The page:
SAN DIEGO, CA Improving healing after a rotator cuff tendon repair is an ongoing problem for orthopaedic surgeons world-wide. Researchers, presenting a study at the American Orthopaedic Society for Sports Medicine's Specialty Day in San Diego (February 19th) found that one of the latest tools for healing injuries, platelet-rich plasma (PRP), does not make a big difference.
"Our study on 79 patients who received platelet-rich plasma with a fibrin matrix (PRFM) demonstrated no real differences in healing in a tendon-to-bone rotator cuff repair. In fact, this preliminary analysis suggests that the PRFM, as used in this study, may have a negative effect on healing. However, this data should be viewed as preliminary, and further study is required" said study author, Scott Rodeo, MD of New York City's Hospital for Special Surgery.
The randomized trial broke the 79 patients into two groups: those that received the PRFM and those that did not. Standardized rotator cuff repair techniques were used for all patients along with post-operative rehabilitation protocols. The tendon healing was evaluated using ultrasound at six and 12 weeks post-operation. Ultrasound was also used to determine blood flow in various areas of the repaired tendon. The researchers also looked at shoulder movement outcome scales and strength measurements.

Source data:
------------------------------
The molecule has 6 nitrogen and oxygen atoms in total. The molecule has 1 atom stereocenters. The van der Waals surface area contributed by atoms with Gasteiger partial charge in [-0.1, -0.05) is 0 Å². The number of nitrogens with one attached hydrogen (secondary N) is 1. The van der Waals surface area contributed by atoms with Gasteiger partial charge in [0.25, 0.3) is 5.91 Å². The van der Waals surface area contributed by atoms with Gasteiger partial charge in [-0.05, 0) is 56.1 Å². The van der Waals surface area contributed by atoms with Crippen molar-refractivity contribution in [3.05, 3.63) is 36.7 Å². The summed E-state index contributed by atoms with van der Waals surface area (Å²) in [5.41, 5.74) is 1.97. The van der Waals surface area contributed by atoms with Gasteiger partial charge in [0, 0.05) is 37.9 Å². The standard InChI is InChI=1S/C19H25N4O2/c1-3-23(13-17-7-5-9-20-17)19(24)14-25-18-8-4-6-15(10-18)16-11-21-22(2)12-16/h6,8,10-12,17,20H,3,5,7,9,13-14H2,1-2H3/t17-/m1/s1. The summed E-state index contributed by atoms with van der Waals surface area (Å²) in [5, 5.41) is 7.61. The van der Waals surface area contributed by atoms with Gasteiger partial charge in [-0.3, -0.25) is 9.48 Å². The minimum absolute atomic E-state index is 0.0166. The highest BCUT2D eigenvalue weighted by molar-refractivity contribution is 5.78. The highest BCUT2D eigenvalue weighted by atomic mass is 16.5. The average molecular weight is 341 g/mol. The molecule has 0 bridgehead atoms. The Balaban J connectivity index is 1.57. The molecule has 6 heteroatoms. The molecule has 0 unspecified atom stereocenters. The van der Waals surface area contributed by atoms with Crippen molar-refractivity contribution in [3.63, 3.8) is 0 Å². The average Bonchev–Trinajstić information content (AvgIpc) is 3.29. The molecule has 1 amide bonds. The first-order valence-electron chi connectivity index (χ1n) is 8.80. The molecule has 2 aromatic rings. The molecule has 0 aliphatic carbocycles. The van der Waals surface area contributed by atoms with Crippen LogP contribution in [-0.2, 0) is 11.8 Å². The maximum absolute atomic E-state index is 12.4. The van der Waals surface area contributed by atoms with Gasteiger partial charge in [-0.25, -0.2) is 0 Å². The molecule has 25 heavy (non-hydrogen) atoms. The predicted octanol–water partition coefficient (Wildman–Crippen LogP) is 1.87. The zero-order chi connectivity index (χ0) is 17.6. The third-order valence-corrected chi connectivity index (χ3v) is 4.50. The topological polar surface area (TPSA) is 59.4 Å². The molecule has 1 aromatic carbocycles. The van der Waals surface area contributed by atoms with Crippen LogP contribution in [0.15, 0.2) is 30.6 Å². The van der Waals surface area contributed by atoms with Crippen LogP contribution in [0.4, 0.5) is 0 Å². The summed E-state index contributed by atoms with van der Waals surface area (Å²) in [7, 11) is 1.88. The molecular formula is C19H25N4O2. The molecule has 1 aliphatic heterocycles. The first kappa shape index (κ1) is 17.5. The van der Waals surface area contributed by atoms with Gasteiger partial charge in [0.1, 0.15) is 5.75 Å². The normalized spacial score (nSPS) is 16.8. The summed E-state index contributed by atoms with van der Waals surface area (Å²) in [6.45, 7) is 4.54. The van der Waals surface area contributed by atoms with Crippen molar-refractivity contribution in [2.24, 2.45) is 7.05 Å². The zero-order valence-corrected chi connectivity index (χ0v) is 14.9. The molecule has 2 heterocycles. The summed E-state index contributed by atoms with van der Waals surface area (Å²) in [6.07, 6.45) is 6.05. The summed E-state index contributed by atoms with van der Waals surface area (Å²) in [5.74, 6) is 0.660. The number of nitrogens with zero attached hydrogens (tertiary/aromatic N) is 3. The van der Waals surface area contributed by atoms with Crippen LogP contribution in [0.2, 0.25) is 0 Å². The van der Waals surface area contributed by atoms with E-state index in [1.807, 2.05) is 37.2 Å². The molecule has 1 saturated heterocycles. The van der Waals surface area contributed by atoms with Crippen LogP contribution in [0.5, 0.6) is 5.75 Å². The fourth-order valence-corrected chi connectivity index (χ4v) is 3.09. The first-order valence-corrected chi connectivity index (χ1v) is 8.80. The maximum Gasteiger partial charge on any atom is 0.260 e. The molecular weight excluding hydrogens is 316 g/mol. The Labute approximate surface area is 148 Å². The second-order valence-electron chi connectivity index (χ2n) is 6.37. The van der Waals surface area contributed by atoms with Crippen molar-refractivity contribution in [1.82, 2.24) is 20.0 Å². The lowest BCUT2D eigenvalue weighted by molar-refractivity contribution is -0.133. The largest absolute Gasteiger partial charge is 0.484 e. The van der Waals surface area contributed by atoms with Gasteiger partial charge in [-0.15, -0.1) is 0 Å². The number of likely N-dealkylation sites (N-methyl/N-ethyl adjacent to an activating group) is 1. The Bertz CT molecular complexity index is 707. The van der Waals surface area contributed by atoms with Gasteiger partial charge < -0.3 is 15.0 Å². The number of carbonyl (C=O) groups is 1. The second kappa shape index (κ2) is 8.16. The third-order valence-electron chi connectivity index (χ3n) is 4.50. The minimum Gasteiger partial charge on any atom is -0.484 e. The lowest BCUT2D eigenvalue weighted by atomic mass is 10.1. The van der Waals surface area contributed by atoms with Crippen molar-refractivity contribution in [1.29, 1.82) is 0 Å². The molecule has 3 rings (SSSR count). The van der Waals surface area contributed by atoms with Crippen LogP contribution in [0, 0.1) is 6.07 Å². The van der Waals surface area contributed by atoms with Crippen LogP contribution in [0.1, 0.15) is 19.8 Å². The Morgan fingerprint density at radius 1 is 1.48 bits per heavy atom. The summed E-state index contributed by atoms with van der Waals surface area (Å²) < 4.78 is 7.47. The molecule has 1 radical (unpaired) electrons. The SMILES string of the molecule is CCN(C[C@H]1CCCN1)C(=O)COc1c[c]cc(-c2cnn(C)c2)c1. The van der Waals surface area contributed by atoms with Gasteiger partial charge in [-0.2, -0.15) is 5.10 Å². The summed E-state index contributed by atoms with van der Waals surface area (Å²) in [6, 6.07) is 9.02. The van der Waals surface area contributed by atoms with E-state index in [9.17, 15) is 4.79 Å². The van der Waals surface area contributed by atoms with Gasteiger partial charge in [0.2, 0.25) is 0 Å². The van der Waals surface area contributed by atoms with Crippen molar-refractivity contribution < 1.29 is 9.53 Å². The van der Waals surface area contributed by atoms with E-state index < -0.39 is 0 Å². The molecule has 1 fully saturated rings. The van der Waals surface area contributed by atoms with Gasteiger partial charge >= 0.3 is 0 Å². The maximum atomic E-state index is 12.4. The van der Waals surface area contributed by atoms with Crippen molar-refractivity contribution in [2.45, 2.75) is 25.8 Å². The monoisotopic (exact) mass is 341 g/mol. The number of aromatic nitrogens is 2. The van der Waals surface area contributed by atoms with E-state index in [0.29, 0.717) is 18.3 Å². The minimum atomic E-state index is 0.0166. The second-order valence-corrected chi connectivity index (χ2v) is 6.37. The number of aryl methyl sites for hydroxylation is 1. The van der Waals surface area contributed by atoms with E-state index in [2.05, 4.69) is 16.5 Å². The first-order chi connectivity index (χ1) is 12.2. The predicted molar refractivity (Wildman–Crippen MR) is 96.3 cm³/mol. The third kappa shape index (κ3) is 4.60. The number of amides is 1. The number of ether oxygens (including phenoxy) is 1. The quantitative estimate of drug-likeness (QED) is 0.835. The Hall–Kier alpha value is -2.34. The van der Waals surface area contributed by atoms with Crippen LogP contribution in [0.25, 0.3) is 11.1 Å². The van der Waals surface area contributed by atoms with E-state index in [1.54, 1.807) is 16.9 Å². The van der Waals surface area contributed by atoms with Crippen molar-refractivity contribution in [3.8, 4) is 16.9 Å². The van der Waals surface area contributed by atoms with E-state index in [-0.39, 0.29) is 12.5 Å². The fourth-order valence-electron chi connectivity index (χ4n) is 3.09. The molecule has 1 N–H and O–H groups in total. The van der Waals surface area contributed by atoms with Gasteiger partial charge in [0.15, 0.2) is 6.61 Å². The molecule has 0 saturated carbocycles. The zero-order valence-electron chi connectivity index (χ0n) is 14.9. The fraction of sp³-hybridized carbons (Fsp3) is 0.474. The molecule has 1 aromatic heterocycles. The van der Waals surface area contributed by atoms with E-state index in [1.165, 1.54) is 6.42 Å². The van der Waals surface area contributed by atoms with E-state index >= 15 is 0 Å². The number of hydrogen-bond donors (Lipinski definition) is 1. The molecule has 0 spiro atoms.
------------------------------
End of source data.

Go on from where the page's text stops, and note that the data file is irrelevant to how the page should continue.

Researchers think there may be several reasons for a lack of response in healing, including variability in the way platelets are recovered, platelet activation and the mechanisms for the way the PRFM reacts with the tendon cells. The study was also unable to document the number of platelets actually delivered to patients who received the PRFM. Platelets are the cells that help control bleeding and healing.
"Additional research needs to be performed to figure out the mechanisms for why PRP is successful in healing certain areas of the body and not others. With more study we will continue to learn new procedures for improving orthopaedic surgery outcomes," said Rodeo.
|Contact: Lisa Weisenberger|
American Orthopaedic Society for Sports Medicine